Acting was never Khaiat’s goal. As a child, he had given theater acting a try and found the experience discouraging. Rather, he was intrigued with cinema life behind the scenes, seduced by stories from his uncle, who worked in film editing in the United States. But with no proper filmmaking school in Syria, he decided to give acting another try, joining the Higher Institute of Dramatic Arts in Damascus. An actor was born.
Khaiat’s career spans more than two decades. He made his debut with Khaizaran in 1999, a social Syrian series about the journey of a woman living in very harsh conditions. He continued with roles in several successful TV dramas and movies. In 2000, he received acclaim for his portrayal of Amer in the social drama Asrar Al Madina, where he played the role of a man left disfigured by an accident. In 2004, he starred in The Gate of Sun, playing the role of Palestinian Khalil in a tale of suffering, hope, and love. The movie was screened at the Cannes Film Festival and featured among the 10 best movies for 2004 by Time magazine. Khaiat then went on to portray Muammar Gaddafi in Niran Sadiqa and a psychotic villain in 30 Youm, in 2017. He played another challenging character in Al Rehla in 2018, portraying a chemical physician suffering from a psychiatric disorder since childhood.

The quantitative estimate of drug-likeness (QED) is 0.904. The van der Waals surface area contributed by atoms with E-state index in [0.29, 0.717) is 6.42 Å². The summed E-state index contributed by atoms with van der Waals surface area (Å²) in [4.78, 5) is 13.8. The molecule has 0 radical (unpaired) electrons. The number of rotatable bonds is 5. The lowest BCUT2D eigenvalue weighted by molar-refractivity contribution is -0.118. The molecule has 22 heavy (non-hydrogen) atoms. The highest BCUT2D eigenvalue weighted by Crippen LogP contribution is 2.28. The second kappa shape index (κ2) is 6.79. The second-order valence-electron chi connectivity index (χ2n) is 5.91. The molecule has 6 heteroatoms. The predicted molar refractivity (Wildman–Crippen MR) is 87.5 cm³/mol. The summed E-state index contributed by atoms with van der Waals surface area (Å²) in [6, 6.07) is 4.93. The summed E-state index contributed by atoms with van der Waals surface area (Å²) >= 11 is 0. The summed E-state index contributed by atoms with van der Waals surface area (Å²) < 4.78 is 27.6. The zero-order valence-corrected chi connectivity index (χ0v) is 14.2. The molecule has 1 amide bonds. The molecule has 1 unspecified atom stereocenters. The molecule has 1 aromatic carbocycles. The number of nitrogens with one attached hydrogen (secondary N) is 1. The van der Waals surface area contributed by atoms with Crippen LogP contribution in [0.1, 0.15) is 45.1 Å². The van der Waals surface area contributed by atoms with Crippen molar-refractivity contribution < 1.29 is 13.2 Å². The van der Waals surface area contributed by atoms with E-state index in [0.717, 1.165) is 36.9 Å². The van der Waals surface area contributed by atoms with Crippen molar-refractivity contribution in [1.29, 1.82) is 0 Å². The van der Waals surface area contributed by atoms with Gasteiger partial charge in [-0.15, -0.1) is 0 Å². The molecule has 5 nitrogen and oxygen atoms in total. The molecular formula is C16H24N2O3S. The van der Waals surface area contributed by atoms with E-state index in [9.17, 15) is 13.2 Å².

Today, Khaiat is one of the region’s most in-demand actors. “My career is a field of experimentation that I discover every day. Acting isn’t easy. You must be educated, aware, and able to research. I’m constantly developing my abilities,” he says. He admits to always following his intuition and being his own judge. “I store information and improvise most of my works. Notes in my head are enough for me.”